Out Of Sight, Out Of Mind: What Every Local
Government Should Know About Pipeline Safety
James M. Pates (City Attorney, Fredericksburg, VA)
II. THE PROBLEM OF PIPELINE SAFETY
The summer of 1996 has not been a good season for pipeline accidents. Tragedy has struck twice, first in South Carolina and then again in Texas. On June 26, an interstate oil pipeline along the Reedy River near Greenville, South Carolina, ruptured shortly before midnight, spilling almost a million gallons of diesel fuel into the river. For hours, fuel poured into the river, killing an estimated 34,000 fish and other wildlife and threatening public water supplies before an emergency crew of 500 workers could stanch the flow. By the time the leak was stopped the next day, the pipeline's owner, Colonial Pipeline Company, had experienced the largest spill in the company's 34-year history and the state of South Carolina, its largest ever. The state Department of Natural Resources later catalogued 23 fish species killed, including catfish, largemouth bass, suckers, shad, carp, bullhead, and warmouth, as well as turtles, muskrat, snakes, crawfish, and wood ducks. 1
On August 24, disaster struck again, this time in the small town of Kemp, Texas, about 50 miles southeast of Dallas. A pipeline carrying liquid butane ruptured, creating a massive cloud of foul-smelling gas. Two teenagers, Jason Stone, 17, and Danielle Smalley, 18, jumped into their pickup truck to warn others. Sparks from the engine ignited the cloud of gas, causing an explosion that sent a fireball into the air that could be seen 40 miles away. Both teenagers were killed. 2
Unfortunately, these are not isolated incidents. In 1994 alone, there were 465 oil and gas pipeline accidents reported in the United States, more than one every day. These accidents resulted in 22 deaths and 1,968 injuries in a single year. A conservative estimate of property losses from these accidents was $154 million, not including damages, fines, or cleanup costs. 3 Nor was 1994 atypical. Over a ten-year period from 1985 to 1994, there was an average of 448 accidents, with 24 deaths and 310 injuries, per year:
The effects of these accidents on the affected localities can be devastating. For example:
Given the vast system of pipelines crisscrossing this country, such accidents are hardly surprising. Roughly 1,800,000 miles of gas and liquid pipelines 8 carry hazardous products, including crude oil, refined petroleum, liquified natural gas, carbon dioxide, and anhydrous ammonia to urban areas and through environmentally sensitive regions across the country. As population growth and intense development intrude upon many of these pipelines, most of which were built 30 or 40 years ago, the environmental costs of accidents continue to skyrocket and local safety concerns increase daily.
Although gas and hazardous liquid pipelines have similar construction and safety standards, the size and pressure of these pipelines vary considerably, as do their risks. The nation's natural gas pipeline system is roughly eight times longer than its liquid one, extending to almost every street in most cities. Many municipalities operate their own gas systems. When these lines break, the gas tends to burn out of control until its source can be extinguished. The initial explosion often kills or injures people in the vicinity and destroys buildings by fire. Since the product is gaseous, it dissipates quickly and poses minimal environmental risk.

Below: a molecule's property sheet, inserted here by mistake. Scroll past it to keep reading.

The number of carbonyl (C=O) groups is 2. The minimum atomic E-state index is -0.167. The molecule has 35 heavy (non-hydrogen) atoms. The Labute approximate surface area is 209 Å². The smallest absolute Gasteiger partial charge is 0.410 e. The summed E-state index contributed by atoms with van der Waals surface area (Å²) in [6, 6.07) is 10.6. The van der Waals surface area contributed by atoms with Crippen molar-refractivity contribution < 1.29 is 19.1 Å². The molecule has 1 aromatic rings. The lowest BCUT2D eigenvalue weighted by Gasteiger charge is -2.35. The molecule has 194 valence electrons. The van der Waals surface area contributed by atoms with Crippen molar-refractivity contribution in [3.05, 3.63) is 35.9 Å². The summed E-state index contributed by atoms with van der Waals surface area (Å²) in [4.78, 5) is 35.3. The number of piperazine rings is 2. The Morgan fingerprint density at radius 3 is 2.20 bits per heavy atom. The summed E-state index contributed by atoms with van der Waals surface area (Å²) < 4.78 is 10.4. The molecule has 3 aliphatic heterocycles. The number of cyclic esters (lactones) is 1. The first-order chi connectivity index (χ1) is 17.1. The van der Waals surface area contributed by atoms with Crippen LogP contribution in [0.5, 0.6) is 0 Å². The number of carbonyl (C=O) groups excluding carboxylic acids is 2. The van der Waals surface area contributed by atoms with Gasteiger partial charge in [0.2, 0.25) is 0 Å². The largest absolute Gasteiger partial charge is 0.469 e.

Liquid pipelines, on the other hand, were usually built in more remote areas in order to transport crude oil from the wellhead to the refinery or refined petroleum from Texas or offshore terminals to major urban centers. When these lines break, oil or other hazardous liquids flow into nearby streams and rivers, contaminating public water supplies or groundwater. Sometimes, when the product being transported is highly flammable, such as liquified natural gas or gasoline, the risks are both safety-related and environmental.
What is the safety record of the pipeline industry? This is difficult to assess for several reasons. As for the gas pipeline industry, no ready means of comparison exists since all natural gas is transported via pipeline. As for the oil pipeline industry, pipelines have an accident history that ranks better per ton-mile transported than that of rail or motor carriers, but worse than that of barges and other water carriers. For example, from 1982 to 1992, oil pipelines spilled a total of 109.7 million gallons of petroleum products, which is 240 percent more than was spilled by tankships and barges. 9
The author is unaware of any comprehensive studies that
have quantified the cumulative environmental effects of oil
pipeline spills, but a recent report by the Wilderness
Society draws a parallel with the highly publicized Exxon
Valdez accident in March 1989. As the authors of that report
The report noted, however, that reliable data documenting
the environmental impact of these accidents is
The truth is that pipeline accidents generally do not attract widespread media attention or government reaction because their effects are generally local, the pipelines themselves are "out of sight, out of mind," and liquid pipeline accidents do not generally produce as sensational television footage as the blackened beaches and oil-soaked birds that accompany tanker accidents. But for communities such as Greenville, Fredericksburg, Houston, and Mounds View, these pipeline accidents will long be remembered, not only for their effects but also for how they could happen again.
Copyright © 1999 by Vermonters for a Clean Environment, Inc.
Updated: December 4, 1999